THE COLOR FOR the week is unmistakably green. It might be pastel, lime or just plain green-green, but everything is coming up in some shade of spring’s color.

There are several stands of tamarack that I have gotten to know as intimate friends over the years and as I traipsed through a couple of them last week, I couldn’t help but applaud the fresh, new green rapidly covering up stark gray branches that were all the trees had to offer through a long, cold winter.

Hazel brush and other undercover all through our north Wisconsin forests have buds that are rapidly opening into tiny green leaves. Soon, you won’t be able to see a neighbor’s house through the brush, nor will you be able to see an open expanse of a favorite lake through a dense stand of alder crowding the shoreline.

Around my house, brown needles of white pine which carpeted the lawn are gone, since the boss of the homestead decreed I would not wait until July to put a rake and leaf blower to good use in clearing them from young blades of grass greening up under our white pines.

My flower beds are sprouting in various shades of green as perennials spring to life. Daffodils that bloomed in profusion last spring didn’t produce a single bud this spring after being rudely transplanted last summer to a new home surrounding our mailbox.

A couple different breeds of catmint showing tints of gray mixed with pale green are getting a strong start to the spring season. They have always been a proficient bloomer for me and after about 30 years, you can find them in several places in and out of flower beds around my house. Profuse spreaders, I periodically have to move some out of flower beds and into any open spot I can find in the yard, trees and little valley next to the house.

Daylilies, some of which got a little frostbite earlier this spring, are growing like mad now, adding their pale green colors to the landscape. Jacob’s ladder with multicolored leaves woven into a green fabric are showing off in one flower bed. In my shady areas, several varieties of hosta, a big favorite of green-leaved perennials for me, are little more than stalks pushing up now, but soon, their broad leaves, some of them spreading nearly 3 feet, will brighten my days with various shades of green, topped by white or lavender flowers later on.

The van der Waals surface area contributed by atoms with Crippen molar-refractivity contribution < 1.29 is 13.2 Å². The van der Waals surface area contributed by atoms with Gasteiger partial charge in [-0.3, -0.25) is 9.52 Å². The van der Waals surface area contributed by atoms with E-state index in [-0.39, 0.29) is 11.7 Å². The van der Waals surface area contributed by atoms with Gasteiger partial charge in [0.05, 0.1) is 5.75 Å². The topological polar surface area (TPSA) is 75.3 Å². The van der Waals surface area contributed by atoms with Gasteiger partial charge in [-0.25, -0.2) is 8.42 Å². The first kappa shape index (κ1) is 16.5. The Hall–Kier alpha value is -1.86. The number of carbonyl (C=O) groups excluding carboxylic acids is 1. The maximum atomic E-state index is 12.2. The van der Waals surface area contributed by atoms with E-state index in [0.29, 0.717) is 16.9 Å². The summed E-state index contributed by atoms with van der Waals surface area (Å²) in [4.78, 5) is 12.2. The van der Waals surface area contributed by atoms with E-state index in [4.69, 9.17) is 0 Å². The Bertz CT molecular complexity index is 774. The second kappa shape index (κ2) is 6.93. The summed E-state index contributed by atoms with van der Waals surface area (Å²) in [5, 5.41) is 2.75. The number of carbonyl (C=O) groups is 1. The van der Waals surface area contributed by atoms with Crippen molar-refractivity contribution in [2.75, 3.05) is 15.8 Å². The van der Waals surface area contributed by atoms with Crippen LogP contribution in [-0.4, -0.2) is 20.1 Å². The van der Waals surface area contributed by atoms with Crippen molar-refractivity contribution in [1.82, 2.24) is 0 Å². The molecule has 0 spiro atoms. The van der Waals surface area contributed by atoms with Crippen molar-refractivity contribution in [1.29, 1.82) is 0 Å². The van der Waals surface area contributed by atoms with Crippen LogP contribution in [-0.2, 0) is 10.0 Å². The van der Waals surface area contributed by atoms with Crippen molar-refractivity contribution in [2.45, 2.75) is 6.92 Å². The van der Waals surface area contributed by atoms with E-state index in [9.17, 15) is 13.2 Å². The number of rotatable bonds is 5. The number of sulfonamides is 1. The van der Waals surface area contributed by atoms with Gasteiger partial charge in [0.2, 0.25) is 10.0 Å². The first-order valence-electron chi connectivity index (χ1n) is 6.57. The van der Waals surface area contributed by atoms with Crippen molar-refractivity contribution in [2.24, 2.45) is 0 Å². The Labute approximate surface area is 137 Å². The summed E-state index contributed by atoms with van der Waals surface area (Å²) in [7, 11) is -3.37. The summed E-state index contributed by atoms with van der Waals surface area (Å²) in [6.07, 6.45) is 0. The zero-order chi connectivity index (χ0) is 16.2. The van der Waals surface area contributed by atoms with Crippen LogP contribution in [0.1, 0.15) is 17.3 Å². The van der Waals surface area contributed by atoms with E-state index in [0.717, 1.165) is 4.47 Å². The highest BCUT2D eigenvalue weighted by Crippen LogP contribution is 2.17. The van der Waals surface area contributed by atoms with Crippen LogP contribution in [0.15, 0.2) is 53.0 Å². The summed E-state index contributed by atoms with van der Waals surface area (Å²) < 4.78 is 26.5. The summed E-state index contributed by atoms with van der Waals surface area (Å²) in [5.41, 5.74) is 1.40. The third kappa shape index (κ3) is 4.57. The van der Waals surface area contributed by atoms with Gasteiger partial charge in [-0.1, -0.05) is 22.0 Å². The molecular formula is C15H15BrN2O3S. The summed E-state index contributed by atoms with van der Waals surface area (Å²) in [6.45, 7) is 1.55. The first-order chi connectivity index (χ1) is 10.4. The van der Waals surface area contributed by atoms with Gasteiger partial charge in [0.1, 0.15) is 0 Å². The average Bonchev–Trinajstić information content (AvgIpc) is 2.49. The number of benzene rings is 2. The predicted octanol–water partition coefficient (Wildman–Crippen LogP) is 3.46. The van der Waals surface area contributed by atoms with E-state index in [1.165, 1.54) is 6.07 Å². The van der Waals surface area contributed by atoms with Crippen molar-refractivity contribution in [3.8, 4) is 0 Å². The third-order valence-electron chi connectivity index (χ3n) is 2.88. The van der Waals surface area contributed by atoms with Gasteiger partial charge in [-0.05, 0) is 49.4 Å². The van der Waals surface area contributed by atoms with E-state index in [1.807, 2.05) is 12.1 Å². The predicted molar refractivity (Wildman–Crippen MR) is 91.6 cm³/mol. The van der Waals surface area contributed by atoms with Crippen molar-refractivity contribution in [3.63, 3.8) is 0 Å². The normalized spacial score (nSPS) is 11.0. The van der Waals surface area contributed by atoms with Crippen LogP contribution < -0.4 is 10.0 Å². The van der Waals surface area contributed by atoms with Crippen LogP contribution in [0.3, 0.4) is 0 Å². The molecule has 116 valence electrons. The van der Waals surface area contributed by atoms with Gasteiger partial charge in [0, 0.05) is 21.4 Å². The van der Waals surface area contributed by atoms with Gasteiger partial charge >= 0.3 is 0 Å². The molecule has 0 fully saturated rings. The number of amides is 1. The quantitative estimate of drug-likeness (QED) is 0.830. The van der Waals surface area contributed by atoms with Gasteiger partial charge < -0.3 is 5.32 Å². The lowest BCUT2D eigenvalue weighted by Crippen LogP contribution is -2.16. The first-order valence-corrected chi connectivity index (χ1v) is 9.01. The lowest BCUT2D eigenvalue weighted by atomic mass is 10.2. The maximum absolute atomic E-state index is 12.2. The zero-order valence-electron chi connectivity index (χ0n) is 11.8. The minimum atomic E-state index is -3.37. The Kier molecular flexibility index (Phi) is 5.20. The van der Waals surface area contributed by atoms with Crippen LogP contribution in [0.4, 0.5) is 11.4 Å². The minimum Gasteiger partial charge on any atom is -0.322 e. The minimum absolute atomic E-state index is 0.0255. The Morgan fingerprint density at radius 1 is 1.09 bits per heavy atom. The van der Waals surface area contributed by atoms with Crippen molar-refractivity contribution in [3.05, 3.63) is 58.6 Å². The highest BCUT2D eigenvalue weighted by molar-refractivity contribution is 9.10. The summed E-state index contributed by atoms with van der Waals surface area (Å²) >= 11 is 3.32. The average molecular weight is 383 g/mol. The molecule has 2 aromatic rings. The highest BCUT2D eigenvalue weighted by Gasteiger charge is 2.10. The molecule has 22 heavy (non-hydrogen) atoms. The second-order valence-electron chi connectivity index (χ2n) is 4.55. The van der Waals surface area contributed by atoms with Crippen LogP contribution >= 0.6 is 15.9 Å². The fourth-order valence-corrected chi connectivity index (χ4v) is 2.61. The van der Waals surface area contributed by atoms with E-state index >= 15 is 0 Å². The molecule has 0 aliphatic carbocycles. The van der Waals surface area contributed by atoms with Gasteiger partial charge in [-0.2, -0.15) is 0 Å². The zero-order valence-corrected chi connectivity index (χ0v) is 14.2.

Some species of popple or aspen if you will are among the first trees to add green to our northern woodlands and their changeover from bare winter branches is well underway.

Checking out one of my duck-watching lakes a couple days ago, I saw old, green lily pads flopping in the breeze that was blowing across the shallow, muck-bottomed lake. It will be a little longer yet, but around the edges of that same lake there will soon be tall fronds of beautiful green cattails swaying in the breeze and dense stands of pickerelweed showing off in masses of dark green leaves and huge spikes of deep purple flowers.

From the waters themselves I have taken generous helpings of green already this spring. I can’t tell you how many woodland ponds I have hiked to in the last few weeks, always looking for glossy green heads of drake mallards and even dressier green, red and white heads of drake wood ducks at their glorious breeding season best.

I haven’t gotten tired yet of the pale green flanks of the northern pike I’ve been catching, nor the darker, sometimes bluish-tinged green sides of bluegills that have found their way into my fish basket and later, into my frying pan.

It will take longer for hardwoods, including oak, maple and ash, to start showing off their coats of green, but after winter months of looking at branches of various shades of black and gray outlined against a snow-white background, all that green will be welcome indeed.

When I fish the Brule, White and Namekagon rivers this week, I’ll miss seeing the brilliant yellow flowers the marsh marigolds sprout in profusion, but even though it might be a little early for the flowers, the lush green of the plants themselves will be on full display, diverting my attention now and then from the business at hand of trying to fool a few trout.

Fiddleheads, if they haven’t already in some places, will be popping up soon. Some people enjoy them in salads, something I have yet to try. I enjoy the light green of the newly sprouting curled heads, knowing that throughout the summer, as full grown ferns, they will transform large swaths of our forests with lush green fronds.

As a child I used to devote lots of my time in the summer to snake hunting; not to kill, but to play with for a little while. Oftentimes, that playing around meant trying to slip a little fellow down the back of a friend’s shirt, especially if that friend was an unsuspecting girl.

Little grass snakes, beautifully green, were one of my favorites. They never tried to bite a friend like me and I do believe they liked being handled in a friendly, gentle manner.

Blue has always been my very favorite color, unless you are talking about Bucky Badger red, but come spring, no color quite matches fresh green in the month of May.